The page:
Connect with us


Declare state of emergency on electricity- Obi advises Tinubu



Declare state of emergency on electricity- Obi advises Tinubu

For Nigeria to develop its full potential across all sectors, the federal government must take a bold step by declaring a state of emergency on electricity, former governor of Anambra State, Peter Obi said.


The former presidential candidate of the Labour Party, Peter Obi, said Tinubu-led administration must work to ensure stable electricity across the country. This, Obi said, could only be achieved by ensuring stable gas supply and encouraging independent power projects like Geometric Power in Aba.


Obi made the call on Thursday, May 16, while speaking as one of the guest lecturers, at the 64th birthday anniversary leadership series of Peoples Democratic Party (PDP) chieftain, Dele Momodu.


Obi, who spoke along with, former Ghanaian president, John Mahama; former Minister of Power and the Chief Executive Officer of Geometric Power Plant, Professor Bath Nnaji, called on Tinubu’s administration to declare state of emergency on power to unlock economic potentials in the country.


“Declaring a state of emergency on power is a necessary step to help lead the way in addressing these challenges. By supporting embedded power facilities like the Geometric Power Facility in Aba and ensuring a stable gas supply, Nigeria can unlock its full potential, driving economic growth, improving living standards, and transforming the country’s future,” he said.


READ ALSO: “What can I do to be a good person like you?” 11-year-old boy asks Obi


Referencing the feat by Ghana in power generation, distribution and achieving universal electricity for all Ghanaian population as stated by former president John Mahama during his lecture at the occasion, said Obi Nigeria must lead the way for other sub-Saharan African countries in electricity universal coverage.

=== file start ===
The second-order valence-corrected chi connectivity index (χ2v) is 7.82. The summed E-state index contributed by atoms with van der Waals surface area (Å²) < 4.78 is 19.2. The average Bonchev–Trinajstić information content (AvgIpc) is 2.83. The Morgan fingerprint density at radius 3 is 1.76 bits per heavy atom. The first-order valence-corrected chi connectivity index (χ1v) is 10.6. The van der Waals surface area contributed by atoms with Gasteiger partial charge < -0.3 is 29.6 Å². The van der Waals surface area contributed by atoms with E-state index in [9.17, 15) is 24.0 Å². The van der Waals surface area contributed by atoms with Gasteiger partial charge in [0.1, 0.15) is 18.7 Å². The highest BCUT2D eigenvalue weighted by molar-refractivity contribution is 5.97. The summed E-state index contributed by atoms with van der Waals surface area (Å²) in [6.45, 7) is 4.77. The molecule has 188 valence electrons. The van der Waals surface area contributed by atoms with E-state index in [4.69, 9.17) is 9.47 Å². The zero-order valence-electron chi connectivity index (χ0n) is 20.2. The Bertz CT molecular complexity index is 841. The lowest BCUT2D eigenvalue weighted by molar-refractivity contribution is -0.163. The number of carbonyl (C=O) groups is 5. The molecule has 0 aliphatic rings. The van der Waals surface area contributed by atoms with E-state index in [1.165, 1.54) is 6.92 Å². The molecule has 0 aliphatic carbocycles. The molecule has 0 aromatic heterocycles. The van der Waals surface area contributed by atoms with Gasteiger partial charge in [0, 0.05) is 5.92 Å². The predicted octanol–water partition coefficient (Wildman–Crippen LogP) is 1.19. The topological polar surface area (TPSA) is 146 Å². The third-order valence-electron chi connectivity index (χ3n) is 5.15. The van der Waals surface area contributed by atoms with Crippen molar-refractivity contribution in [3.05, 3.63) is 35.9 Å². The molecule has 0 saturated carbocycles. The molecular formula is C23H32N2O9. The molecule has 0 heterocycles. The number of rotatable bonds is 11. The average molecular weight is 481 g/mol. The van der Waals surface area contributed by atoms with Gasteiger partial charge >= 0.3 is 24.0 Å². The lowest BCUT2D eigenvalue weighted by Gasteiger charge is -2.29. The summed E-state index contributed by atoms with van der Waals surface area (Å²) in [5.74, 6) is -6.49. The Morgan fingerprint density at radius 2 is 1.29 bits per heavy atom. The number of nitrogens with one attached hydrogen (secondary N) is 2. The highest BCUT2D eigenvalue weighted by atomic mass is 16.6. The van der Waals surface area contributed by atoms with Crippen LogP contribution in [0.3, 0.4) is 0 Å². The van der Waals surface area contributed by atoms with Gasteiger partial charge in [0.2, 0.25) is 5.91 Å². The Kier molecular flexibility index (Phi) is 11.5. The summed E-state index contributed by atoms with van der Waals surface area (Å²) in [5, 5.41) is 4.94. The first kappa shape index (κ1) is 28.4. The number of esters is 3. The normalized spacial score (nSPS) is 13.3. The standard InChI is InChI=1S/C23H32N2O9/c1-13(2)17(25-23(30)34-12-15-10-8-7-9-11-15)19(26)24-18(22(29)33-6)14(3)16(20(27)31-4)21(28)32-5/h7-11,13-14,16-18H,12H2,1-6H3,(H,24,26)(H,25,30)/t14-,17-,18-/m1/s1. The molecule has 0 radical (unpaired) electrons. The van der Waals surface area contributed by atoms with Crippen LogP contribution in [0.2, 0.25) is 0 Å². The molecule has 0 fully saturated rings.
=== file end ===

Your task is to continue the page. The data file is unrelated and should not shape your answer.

He said, “John Mahama shared that Ghana generates approximately 5,000 MW of power, with an impressive 88.54% of Ghanaians having access to electricity. Ghana aims to achieve universal access to electricity by the end of 2024, a remarkable goal considering its population is about one-seventh of Nigeria’s.


“In contrast, Nigeria faces significant challenges in providing electricity access to its population, with over 85 million Nigerians still lacking access to electricity. This disparity must change, and we must work towards generating, distributing, and meeting our potential capacity.”


“Nigeria has a critical role to play in driving progress and development in sub-Saharan Africa. To fulfill this mandate, Nigeria must take bold action to address its chronic power challenges, which have hindered economic growth, stifled innovation, and perpetuated poverty,” Obi added.


Peter Obi used the occasion chaired by John Mahama, to appreciate Dele Momodu, for renovating the auditorium of the Nigerian Institute of International Affairs. He further “commended Dele Momodu for using his personal resources to upgrade the auditorium at the Nigerian Institute of International Affairs with brand-new air conditioners and stage carpeting.”


The former Labour Party presidential candidate “emphasized the importance of cultivating a culture of maintaining existing infrastructure and facilities, rather than constantly building new ones that may not be properly maintained or completed.”